Sheriff Joe Arpaio to use the All-Star Game to draw attention to himself

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For those of you who are unaware, Joe Arpaio is the sheriff of Maricopa County, Arizona.  He’s famous for being a shameless self-promoter, having branded himself “America’s Toughest Sheriff,” doing things like putting prisoners in tents, demagoging the illegal immigration issue and all manner of other stuff.

This stuff isn’t mere harmless grandstanding, however, inasmuch as he has been investigated on numerous occasions for violating prisoners’ civil rights, abusing his power and being a general race-baiting jagoff.

Well, he wasn’t investigated for that last one. He is a suspect in that regard, however.

His latest gambit? Putting prisoner chain gangs out at the All-Star Game in Phoenix next week:

A group of inmates from the sheriff’s holding area for undocumented immigrants, all of whom were convicted of DUI, will join American male and female chains of DUI offenders to send a message about the perils of drunken driving when they pick up trash outside Chase Field next week, Arpaio said.

If someone draws another message about the legal pitfalls of undocumented immigration, all the better.

To the extent this is an anti-illegal immigrant thing it’s pretty weak sauce for Sheriff Joe. When he wants to go after illegals, he does it in a way more straightforward way. This is mostly just an attention whore doing what he does best. And he’s done it before, including at the Super Bowl in Glendale a few years ago.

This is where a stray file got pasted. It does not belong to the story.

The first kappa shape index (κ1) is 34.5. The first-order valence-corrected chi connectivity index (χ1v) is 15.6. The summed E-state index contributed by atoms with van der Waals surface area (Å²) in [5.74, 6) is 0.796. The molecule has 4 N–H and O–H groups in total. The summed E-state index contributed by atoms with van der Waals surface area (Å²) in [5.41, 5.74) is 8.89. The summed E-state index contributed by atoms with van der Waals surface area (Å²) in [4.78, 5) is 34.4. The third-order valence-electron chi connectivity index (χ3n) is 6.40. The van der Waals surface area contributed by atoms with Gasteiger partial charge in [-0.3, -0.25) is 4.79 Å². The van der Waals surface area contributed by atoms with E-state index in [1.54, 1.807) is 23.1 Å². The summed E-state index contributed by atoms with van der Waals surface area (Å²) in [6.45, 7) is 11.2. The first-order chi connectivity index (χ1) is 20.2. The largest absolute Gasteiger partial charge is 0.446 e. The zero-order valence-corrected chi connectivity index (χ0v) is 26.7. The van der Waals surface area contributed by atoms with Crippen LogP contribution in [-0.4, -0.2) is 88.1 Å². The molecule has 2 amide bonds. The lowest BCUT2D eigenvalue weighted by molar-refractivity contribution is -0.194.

But whatever the motivation is, I’m sure Bud Selig and all of the other dignitaries at the game are glad that the Midsummer Classic is being used in this way.

Video: Gleyber Torres slugs a home run in his fourth straight game

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Yankees rookie second baseman Gleyber Torres has a fun streak going right now: He’s homered in four straight games, becoming the youngest American League player to do so.

The historic knock arrived in the seventh inning of Friday’s series opener against the Angels. With two outs and the bases empty, Torres pounced on a 1-3 fastball from Jim Johnson and posted it to the right field bleachers for a go-ahead run:

It was just the Yankees’ second run of the night (the first having also been provided by Torres on an RBI single in the second inning), but the only one they needed to maintain an edge over the Angels.

Torres, 21, is off to a torrid start this season. Following Saturday’s 2-1 win, he now carries a .333/.393/.646 batting line, nine home runs and a 1.038 OPS through 106 plate appearances. In the past four games alone, he’s gone 7-for-15 with five homers (including a pair of solo shots, a two-run homer and three-run homer) and nine RBI. He’ll have to collect a home run in his next five games if he wants to set a new all-time record, however: Dale Long (1956 Pirates), Don Mattingly (1987 Yankees), and Ken Griffey Jr. (1993 Mariners) currently share the record for the longest home run-hitting streak, at eight games apiece.